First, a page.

Monday, July 18, 2016

Pervert Park (De Andra, Final Cut for Real, PBS “P.O.V.’-TV, 2014)

by Mark Gabrish Conlan • Copyright © 2016 by Mark Gabrish Conlan • All rights reserved

It’s an indication of how far behind I’ve fallen in my journal writing and movie blog-posting that it’s taken me this long to find the time to comment on a film I saw last week: a PBS-TV documentary showing of the movie Pervert Park. Made by the husband-and-wife team of Lasse and Frida Barkfors, Pervert Park is the colloquial name — the people who live there call it that themselves — of a facility called Florida Justice Transitions. It’s a home for people who’ve been convicted of sex crimes for which they’ve been forced to register as sex offenders, which under the law in Florida, California and most other states sets severe restrictions on how far they can live from a school, a public park or any other place where children are likely to congregate. (These restrictions apply even to people whose crimes involved exclusively adult victims.) It’s basically a series of trailers on a plot of land far enough away from any of the prohibited areas, and the inmates help maintain the place and grow food for it to help cover the costs of housing them. “Although many of their crimes are unspeakable, what do we, as a community, gain from our willful silence?,” the Barkfors explain in a statement accompanying the film. “If we hope to curb the cycle and culture of sexual violence, is there value in exploring the lives of sex offenders, regardless of how heartbreaking and difficult it might be?”

Pervert Park zeroes in on the in-house therapist who tries to work with these people and get them back into a state where they could be part of society again, and a handful of the inmates who tell their stories on camera. The therapist is Don Sweeney, who since the film was made in 2013 (though the copyright date is 2014) has retired to Italy with his wife, and the inmates include Patrick Naughton, who unable to find either a long-term relationship with a woman or a prostitute when he wanted one, went to Mexico and kidnapped and raped a pre-pubescent girl; Will Fuery, Jr., who as a child was seduced by his babysitter and went on as an adult to expose himself to a teenage girl and get a long prison sentence; Tracy Hutchinson, the one woman featured on the show, who as a girl was regularly molested by her father, who insisted on restarting their sexual relationship when she was an adult with a son of her own, Dustin, and who was convicted of molesting Dustin at the behest of a man who promised to get her out of her dad’s home but only if she’d have sex with her son and let him watch; and what’s probably the most heartbreaking story of all, Jamie Turner, a young, attractive, personable man who got caught in an online sex sting in which he thought he was cruising a 30-year-old woman while the “woman” — really a police operative — kept trying to get him to confess a lascivious interest in her (nonexistent) daughter. He’s a film student who already had a masters’ degree when he was caught and was working towards a Ph.D., and one gets the impression that his only “sex crime” was thinking with his dick — and if thinking with your dick was a crime, at least three-quarters of all males would be behind bars.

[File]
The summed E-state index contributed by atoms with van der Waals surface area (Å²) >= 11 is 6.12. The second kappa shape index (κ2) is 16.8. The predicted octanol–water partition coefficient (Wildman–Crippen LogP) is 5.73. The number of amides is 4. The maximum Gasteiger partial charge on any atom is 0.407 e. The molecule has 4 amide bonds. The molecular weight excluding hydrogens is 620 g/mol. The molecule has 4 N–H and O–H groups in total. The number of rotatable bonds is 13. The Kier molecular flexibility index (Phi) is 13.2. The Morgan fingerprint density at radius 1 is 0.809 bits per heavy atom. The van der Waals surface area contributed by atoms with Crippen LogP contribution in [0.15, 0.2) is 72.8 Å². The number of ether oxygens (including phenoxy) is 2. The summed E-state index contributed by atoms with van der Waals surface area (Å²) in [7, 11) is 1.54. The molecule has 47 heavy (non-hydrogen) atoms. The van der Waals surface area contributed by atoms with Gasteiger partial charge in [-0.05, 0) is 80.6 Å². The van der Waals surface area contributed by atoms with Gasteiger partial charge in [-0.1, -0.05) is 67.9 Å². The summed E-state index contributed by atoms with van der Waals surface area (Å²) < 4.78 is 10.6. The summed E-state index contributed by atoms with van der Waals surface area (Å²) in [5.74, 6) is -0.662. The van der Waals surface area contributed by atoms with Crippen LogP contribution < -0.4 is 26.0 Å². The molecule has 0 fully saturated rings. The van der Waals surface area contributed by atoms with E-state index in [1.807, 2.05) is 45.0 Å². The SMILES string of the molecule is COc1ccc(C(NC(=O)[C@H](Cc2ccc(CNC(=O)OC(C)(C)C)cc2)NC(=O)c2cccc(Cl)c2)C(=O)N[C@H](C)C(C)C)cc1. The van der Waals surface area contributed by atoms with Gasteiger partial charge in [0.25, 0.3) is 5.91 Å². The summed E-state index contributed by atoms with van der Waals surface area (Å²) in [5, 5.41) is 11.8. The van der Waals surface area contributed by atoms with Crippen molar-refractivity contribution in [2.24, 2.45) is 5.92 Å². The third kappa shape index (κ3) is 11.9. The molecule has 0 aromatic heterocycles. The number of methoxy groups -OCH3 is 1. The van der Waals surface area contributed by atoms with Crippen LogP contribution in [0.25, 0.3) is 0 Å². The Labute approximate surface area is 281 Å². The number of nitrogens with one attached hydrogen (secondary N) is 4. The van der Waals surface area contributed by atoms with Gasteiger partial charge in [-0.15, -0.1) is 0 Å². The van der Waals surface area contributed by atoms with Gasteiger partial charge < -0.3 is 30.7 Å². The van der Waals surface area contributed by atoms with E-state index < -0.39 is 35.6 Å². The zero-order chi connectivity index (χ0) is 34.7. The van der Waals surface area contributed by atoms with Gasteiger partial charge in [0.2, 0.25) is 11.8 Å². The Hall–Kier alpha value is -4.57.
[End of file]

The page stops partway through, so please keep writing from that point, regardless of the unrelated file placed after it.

The fact that the inmates the Barkfors chose to profile run the gamut from thought-criminals like Jamie (who was clearly busted based on what he was, or may have been, thinking rather than anything he actually did) to people like Patrick who really did something pretty loathsome (no matter how good he is at justifying it onscreen) itself sends a message that the “sex criminal” label encompasses a wide range of conduct and that a one-size-fits-all condemnation is neither accurate nor just. The Barkfors said their purpose in making the film was to show that even “the lowest of the low” have some positive qualities, and it makes the currently unfashionable case that the purpose of criminal justice ought to be to rehabilitate the offenders rather than simply to punish or segregate them from the rest of the population. (One man in the film rather sadly confesses that when he was arrested for molesting two boys, he was in a relationship with a woman but one that wasn’t satisfying for him because he was Gay.) One interesting thing about Pervert Park is that, as much as I’ve ridiculed the “vampire” theory of sex crime when it’s been presented on shows like Law and Order: Special Victims Unit — the idea that the victims of molestation grow up to be molesters themselves — enough of the people interviewed in Pervert Park were themselves victimized as kids that it seems a lot more believable to me since I’ve seen this film. (At the same time that’s frequently used as an excuse to be even tougher on sex criminals in general and child molesters in particular: the argument that being molested has “destroyed their souls” and therefore we have to lock them up and keep them incarcerated to protect the public against the actions those “destroyed souls” will lead them to.) Tracy’s interview mentions that her son Dustin — the one she molested to get away from the dad who molested her — sexually assaulted a three-year-old boy when he was 13 and then at 19 was arrested for armed robbery. Though cut down by about 18 minutes from the Bankfors’ original cut (and I’d like to see the full version sometime), Pervert Park on the PBS “P.O.V.” (short for “point of view”) series is a compelling documentary and a wrenching bit of complexity ascribed to a subject most people don’t think is complex at all — “He had sex with a kid? Lock him up and throw the key away!”